Church column: Respect for the word of God
There was a time in this country that the word of God was held in high regard and respected in every aspect of American life. Until fairly recently, the majority of Americans believed that the Bible’s influence in our society was directly responsible for the high standard of living and prosperity we enjoy.
However, in the late ’60s and early ’70s, that thinking toward the Bible began to change. In more recent years, the thinking toward the Bible has changed so drastically in this country that open adherence to the Bible is met with outright hostility.
What kind of effect is this trend having in our country? Is our society better, healthier, more prosperous, safer, etc. – comparatively speaking – than it was when the Bible was the most respected book in America?
There is no doubt that the Bible played a major role in the history of America. Our first President of the United States, George Washington, made the following remarks in his farewell address upon leaving office:
“Of all the dispositions and habits which lead to political prosperity, religion and morality are indispensable supports. In vain would that man claim the tribute of patriotism, who should labor to subvert these great pillars. … Where is the security for life, for reputation, and for property, if the sense of religious obligation desert?”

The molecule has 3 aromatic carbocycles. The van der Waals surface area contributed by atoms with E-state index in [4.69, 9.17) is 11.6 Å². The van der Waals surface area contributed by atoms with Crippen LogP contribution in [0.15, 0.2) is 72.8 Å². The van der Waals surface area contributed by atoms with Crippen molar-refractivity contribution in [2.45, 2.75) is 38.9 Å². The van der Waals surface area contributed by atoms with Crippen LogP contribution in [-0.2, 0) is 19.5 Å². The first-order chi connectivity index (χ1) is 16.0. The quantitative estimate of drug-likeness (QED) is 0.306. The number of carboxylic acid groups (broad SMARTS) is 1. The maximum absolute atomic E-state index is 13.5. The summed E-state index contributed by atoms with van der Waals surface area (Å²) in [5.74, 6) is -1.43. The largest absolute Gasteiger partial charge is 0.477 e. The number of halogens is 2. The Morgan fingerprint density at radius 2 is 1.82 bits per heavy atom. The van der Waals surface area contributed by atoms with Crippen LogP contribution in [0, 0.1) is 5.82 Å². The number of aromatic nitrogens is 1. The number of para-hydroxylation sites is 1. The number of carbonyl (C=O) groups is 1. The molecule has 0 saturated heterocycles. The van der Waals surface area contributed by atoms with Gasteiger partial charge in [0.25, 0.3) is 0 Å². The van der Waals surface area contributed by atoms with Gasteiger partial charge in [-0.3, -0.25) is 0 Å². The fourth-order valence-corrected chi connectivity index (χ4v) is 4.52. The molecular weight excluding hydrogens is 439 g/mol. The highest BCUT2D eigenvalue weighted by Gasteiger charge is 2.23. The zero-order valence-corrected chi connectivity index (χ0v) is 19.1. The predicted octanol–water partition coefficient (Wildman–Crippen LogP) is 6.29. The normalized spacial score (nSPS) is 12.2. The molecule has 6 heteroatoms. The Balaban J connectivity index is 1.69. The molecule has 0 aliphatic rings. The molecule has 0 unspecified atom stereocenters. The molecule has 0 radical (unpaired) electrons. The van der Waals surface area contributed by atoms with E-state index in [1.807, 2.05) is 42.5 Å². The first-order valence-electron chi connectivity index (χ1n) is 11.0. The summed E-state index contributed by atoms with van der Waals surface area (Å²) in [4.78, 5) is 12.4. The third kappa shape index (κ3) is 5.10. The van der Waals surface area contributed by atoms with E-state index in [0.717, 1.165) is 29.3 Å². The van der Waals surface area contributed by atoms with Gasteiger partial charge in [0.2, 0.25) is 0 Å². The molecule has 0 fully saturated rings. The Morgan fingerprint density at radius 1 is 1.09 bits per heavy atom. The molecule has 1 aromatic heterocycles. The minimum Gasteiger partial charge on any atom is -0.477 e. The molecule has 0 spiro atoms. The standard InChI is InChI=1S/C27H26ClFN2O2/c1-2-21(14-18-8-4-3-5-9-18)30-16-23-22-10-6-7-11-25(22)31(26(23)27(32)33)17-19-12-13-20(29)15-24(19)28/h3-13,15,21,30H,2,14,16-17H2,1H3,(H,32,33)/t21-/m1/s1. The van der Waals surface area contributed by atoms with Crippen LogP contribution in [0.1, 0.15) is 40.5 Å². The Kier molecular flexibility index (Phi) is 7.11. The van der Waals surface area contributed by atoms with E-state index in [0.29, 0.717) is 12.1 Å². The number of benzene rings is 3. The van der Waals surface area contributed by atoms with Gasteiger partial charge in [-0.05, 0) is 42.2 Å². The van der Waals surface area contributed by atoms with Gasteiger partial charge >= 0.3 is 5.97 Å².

George Washington, someone who was surely qualified to speak about patriotism, said that a person working to subvert religion and morality in America was no patriot. He would have called the modern trend of removing the Bible from more and more areas of American life “unpatriotic”!
Another of America’s Founders, John Jay, made the following statement:
“Providence has given to our people the choice of their rulers, and it is the duty — as well as the privilege and interest — of our Christian nation to select and prefer Christians for their rulers.”
This was the first chief justice of the Supreme Court of the United States of America! Not only did he say America was a “Christian nation,” but he said that Americans ought to be careful to elect Christians to government offices.
What do you suppose would happen to someone in a government position today if they said such a thing? There would no doubt be an outcry from the liberal populace for such a person’s removal from office.